Should children be screened to undergo early treatment for otitis media with effusion? A systematic review of randomized trials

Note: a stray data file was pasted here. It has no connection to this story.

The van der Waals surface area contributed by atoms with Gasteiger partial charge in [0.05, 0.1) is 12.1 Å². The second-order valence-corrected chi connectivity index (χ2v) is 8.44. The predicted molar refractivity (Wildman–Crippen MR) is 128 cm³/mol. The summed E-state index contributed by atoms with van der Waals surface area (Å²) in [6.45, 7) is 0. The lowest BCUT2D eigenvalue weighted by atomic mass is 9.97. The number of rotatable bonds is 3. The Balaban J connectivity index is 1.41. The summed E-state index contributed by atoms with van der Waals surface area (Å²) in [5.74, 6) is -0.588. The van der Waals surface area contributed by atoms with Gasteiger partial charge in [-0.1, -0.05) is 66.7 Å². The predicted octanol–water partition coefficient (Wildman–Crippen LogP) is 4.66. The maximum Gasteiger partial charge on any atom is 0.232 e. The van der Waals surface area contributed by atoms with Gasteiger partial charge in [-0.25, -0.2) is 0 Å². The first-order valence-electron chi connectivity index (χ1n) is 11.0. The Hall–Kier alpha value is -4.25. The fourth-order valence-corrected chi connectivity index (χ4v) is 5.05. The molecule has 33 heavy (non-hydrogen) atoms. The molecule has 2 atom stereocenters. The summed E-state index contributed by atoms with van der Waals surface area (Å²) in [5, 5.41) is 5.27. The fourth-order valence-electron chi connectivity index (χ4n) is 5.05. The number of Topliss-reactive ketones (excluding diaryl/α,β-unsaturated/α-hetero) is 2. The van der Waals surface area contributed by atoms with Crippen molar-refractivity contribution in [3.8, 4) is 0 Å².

Background. Otitis media with effusion (OME) is the most common cause of acquired hearing loss in childhood and has been associated with delayed language development and behavioural problems. Some have argued that children should be screened and treated early if found to have clinically important OME. The aim of this review was to assess evidence from randomized controlled trials about the effectiveness of screening and treating children with clinically important OME in the first 4 years of their life. The primary outcome was language development. Methods. We searched the Cochrane Controlled Trials Register, MEDLINE and EMBASE and reference lists of all included studies in February 2003. We also contacted the first authors of the studies included in this review. Search terms included otitis media; otitis media with effusion; glue ear, OME; screen; children; treatment; language; and behaviour. Data extraction and methodological quality assessment were performed by at least two of us for each study independently, using methods described in the Cochrane Collaboration Handbook. Results. From the three included randomized controlled trials evaluating interventions among children with OME identified through screening, we found no evidence of clinically important benefit in language development. Conclusions. The identified randomized trials do not show an important benefit on language development from screening the general population of asymptomatic children in the first 4 years of life to undergo early treatment for OME. Screening asymptomatic children in the first 4 years of life for OME is not recommended.